Yosemite Reports Fewest Bear Incidents Since 1975

Park credits education campaign

This year saw a 95 percent reduction in human-bear incidents from a record high of 1,600 in 1998. (Ellen Finch / Wikipedia)

Human-bear interactions in Yosemite are at a 40-year low, Yosemite National Park announced in a press release last week. Even though Yosemite bears are getting smarter, just 76 bear incidents—which include stealing food and acting aggressively toward people—and $4,909 in property damage were reported in the park this year, according to the release. This year is also the fourth in a row that a bear has not injured or killed a person.

Numbers from 2015 show a major drop from 1998, when a record high of 1,600 bear interactions and $660,000 in damages were reported in Yosemite. During that summer, bears were breaking into ten to 15 cars per night in search of food. From 1975 to 1985, human food made up the largest part of the diet for Yosemite’s bears.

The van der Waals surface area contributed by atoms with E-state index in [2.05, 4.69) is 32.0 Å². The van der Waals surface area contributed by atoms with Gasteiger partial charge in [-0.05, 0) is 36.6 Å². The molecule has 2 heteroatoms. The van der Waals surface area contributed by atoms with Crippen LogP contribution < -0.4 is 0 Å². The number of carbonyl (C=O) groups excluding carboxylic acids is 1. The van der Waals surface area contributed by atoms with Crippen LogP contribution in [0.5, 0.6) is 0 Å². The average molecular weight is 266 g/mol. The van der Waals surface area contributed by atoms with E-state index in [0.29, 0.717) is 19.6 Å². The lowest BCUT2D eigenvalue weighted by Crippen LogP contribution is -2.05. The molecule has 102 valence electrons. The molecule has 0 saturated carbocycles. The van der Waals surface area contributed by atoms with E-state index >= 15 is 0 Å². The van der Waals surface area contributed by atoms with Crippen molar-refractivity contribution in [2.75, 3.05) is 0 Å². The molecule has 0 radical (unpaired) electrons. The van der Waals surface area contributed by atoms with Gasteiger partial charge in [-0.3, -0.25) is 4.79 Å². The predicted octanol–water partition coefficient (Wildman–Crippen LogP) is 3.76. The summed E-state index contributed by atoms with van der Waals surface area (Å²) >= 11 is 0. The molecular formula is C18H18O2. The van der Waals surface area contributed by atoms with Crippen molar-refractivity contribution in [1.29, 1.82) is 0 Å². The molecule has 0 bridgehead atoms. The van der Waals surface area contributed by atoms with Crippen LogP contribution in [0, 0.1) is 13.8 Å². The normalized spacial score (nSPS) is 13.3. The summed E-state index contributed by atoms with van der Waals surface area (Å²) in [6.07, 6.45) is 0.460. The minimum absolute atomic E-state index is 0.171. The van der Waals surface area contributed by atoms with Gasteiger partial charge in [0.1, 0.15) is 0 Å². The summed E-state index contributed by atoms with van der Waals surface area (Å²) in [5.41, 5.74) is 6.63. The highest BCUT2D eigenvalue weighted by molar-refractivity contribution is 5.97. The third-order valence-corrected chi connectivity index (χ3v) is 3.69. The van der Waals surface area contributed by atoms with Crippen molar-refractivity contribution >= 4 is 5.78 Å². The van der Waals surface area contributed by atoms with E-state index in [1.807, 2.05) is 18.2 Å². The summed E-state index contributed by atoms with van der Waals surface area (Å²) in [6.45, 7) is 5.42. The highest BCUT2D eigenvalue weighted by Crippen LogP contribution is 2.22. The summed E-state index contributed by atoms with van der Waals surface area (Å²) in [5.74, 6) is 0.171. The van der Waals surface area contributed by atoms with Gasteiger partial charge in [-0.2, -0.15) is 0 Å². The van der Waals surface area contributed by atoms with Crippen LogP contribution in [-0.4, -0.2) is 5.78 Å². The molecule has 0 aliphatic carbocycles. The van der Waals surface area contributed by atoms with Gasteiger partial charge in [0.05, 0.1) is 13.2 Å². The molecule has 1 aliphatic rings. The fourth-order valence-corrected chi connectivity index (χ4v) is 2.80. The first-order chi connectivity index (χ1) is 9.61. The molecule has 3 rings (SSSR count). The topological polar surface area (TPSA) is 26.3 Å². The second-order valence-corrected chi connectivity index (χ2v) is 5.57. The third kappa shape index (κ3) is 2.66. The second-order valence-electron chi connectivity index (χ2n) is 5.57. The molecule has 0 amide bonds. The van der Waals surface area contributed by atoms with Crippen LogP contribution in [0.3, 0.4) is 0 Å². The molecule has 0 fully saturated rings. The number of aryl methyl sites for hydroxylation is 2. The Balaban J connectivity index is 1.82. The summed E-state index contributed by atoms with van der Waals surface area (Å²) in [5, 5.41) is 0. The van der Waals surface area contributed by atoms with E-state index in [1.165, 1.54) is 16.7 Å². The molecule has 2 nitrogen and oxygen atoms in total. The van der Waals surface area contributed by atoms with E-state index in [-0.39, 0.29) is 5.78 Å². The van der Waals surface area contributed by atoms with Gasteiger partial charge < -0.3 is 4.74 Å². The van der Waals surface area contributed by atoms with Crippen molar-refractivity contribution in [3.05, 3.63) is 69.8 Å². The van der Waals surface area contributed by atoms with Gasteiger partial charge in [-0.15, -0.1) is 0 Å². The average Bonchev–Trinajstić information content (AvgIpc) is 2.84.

Park officials attribute the reduction in incidents to the Keep Bears Wild campaign, which began in 2000 to educate visitors and employees on bear protocol, such as keeping pets protected at night, cleaning food off grills, and using bear-proof food storage containers.

“We would like to thank park visitors for their help in making this campaign an overwhelming success,” Don Neubacher, superintendent of Yosemite National Park, said in the press release. “There is no more of a rewarding experience than seeing a bear foraging naturally.”

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